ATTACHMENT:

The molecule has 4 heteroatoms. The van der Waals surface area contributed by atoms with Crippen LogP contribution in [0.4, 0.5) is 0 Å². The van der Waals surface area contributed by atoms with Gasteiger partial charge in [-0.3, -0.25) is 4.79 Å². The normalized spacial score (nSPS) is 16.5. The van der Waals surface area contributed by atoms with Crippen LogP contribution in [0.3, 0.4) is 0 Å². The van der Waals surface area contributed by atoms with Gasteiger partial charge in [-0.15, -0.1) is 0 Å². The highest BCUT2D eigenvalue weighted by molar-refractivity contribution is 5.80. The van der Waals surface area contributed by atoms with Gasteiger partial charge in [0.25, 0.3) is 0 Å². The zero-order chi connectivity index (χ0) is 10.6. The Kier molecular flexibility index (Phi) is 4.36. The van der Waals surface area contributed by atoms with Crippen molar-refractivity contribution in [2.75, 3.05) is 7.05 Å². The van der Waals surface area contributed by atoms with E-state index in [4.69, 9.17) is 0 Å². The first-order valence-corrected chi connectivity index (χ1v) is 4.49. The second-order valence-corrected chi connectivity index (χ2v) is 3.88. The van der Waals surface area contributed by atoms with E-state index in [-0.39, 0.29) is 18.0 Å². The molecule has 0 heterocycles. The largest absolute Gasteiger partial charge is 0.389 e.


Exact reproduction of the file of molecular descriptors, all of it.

The molecule has 4 heteroatoms. The van der Waals surface area contributed by atoms with Crippen LogP contribution in [0.4, 0.5) is 0 Å². The van der Waals surface area contributed by atoms with Gasteiger partial charge in [-0.3, -0.25) is 4.79 Å². The normalized spacial score (nSPS) is 16.5. The van der Waals surface area contributed by atoms with Crippen LogP contribution in [0.3, 0.4) is 0 Å². The van der Waals surface area contributed by atoms with Gasteiger partial charge in [-0.15, -0.1) is 0 Å². The highest BCUT2D eigenvalue weighted by molar-refractivity contribution is 5.80. The van der Waals surface area contributed by atoms with Gasteiger partial charge in [0.25, 0.3) is 0 Å². The zero-order chi connectivity index (χ0) is 10.6. The Kier molecular flexibility index (Phi) is 4.36. The van der Waals surface area contributed by atoms with Crippen molar-refractivity contribution in [2.75, 3.05) is 7.05 Å². The van der Waals surface area contributed by atoms with E-state index in [4.69, 9.17) is 0 Å². The first-order valence-corrected chi connectivity index (χ1v) is 4.49. The second-order valence-corrected chi connectivity index (χ2v) is 3.88. The van der Waals surface area contributed by atoms with E-state index in [-0.39, 0.29) is 18.0 Å². The molecule has 0 heterocycles. The largest absolute Gasteiger partial charge is 0.389 e.